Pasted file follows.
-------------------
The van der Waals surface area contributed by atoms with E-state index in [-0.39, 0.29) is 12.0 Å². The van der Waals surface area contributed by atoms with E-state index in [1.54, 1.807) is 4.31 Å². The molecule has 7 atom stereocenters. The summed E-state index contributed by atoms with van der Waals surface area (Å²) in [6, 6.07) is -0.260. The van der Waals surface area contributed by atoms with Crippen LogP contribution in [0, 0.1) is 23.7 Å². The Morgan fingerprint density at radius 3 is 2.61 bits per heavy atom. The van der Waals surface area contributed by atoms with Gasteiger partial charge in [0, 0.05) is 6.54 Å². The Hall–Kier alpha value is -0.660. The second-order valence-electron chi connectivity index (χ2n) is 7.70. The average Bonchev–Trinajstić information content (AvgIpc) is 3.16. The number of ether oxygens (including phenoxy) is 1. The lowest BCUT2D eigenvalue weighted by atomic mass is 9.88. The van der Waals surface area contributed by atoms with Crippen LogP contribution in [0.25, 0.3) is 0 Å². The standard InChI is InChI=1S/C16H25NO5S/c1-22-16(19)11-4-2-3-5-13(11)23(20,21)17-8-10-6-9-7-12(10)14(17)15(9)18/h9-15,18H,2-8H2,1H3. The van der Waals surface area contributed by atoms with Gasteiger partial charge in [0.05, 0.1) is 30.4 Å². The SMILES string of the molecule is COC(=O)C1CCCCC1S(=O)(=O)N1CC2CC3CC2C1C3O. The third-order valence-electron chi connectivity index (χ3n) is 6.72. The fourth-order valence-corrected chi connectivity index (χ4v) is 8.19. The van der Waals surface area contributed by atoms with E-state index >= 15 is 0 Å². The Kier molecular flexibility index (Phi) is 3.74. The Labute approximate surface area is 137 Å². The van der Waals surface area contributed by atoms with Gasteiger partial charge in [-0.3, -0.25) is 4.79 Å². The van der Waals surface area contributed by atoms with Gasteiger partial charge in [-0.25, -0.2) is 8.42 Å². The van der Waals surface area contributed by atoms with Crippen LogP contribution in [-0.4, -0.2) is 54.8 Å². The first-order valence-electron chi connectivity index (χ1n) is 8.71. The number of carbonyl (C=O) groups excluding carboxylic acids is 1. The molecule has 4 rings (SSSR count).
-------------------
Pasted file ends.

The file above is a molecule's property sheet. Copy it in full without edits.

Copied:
The van der Waals surface area contributed by atoms with E-state index in [-0.39, 0.29) is 12.0 Å². The van der Waals surface area contributed by atoms with E-state index in [1.54, 1.807) is 4.31 Å². The molecule has 7 atom stereocenters. The summed E-state index contributed by atoms with van der Waals surface area (Å²) in [6, 6.07) is -0.260. The van der Waals surface area contributed by atoms with Crippen LogP contribution in [0, 0.1) is 23.7 Å². The Morgan fingerprint density at radius 3 is 2.61 bits per heavy atom. The van der Waals surface area contributed by atoms with Gasteiger partial charge in [0, 0.05) is 6.54 Å². The Hall–Kier alpha value is -0.660. The second-order valence-electron chi connectivity index (χ2n) is 7.70. The average Bonchev–Trinajstić information content (AvgIpc) is 3.16. The number of ether oxygens (including phenoxy) is 1. The lowest BCUT2D eigenvalue weighted by atomic mass is 9.88. The van der Waals surface area contributed by atoms with Crippen LogP contribution in [0.25, 0.3) is 0 Å². The standard InChI is InChI=1S/C16H25NO5S/c1-22-16(19)11-4-2-3-5-13(11)23(20,21)17-8-10-6-9-7-12(10)14(17)15(9)18/h9-15,18H,2-8H2,1H3. The van der Waals surface area contributed by atoms with Gasteiger partial charge in [0.05, 0.1) is 30.4 Å². The SMILES string of the molecule is COC(=O)C1CCCCC1S(=O)(=O)N1CC2CC3CC2C1C3O. The third-order valence-electron chi connectivity index (χ3n) is 6.72. The fourth-order valence-corrected chi connectivity index (χ4v) is 8.19. The van der Waals surface area contributed by atoms with E-state index >= 15 is 0 Å². The Kier molecular flexibility index (Phi) is 3.74. The Labute approximate surface area is 137 Å². The van der Waals surface area contributed by atoms with Gasteiger partial charge in [-0.3, -0.25) is 4.79 Å². The van der Waals surface area contributed by atoms with Gasteiger partial charge in [-0.25, -0.2) is 8.42 Å². The van der Waals surface area contributed by atoms with Crippen LogP contribution in [-0.4, -0.2) is 54.8 Å². The first-order valence-electron chi connectivity index (χ1n) is 8.71. The number of carbonyl (C=O) groups excluding carboxylic acids is 1. The molecule has 4 rings (SSSR count).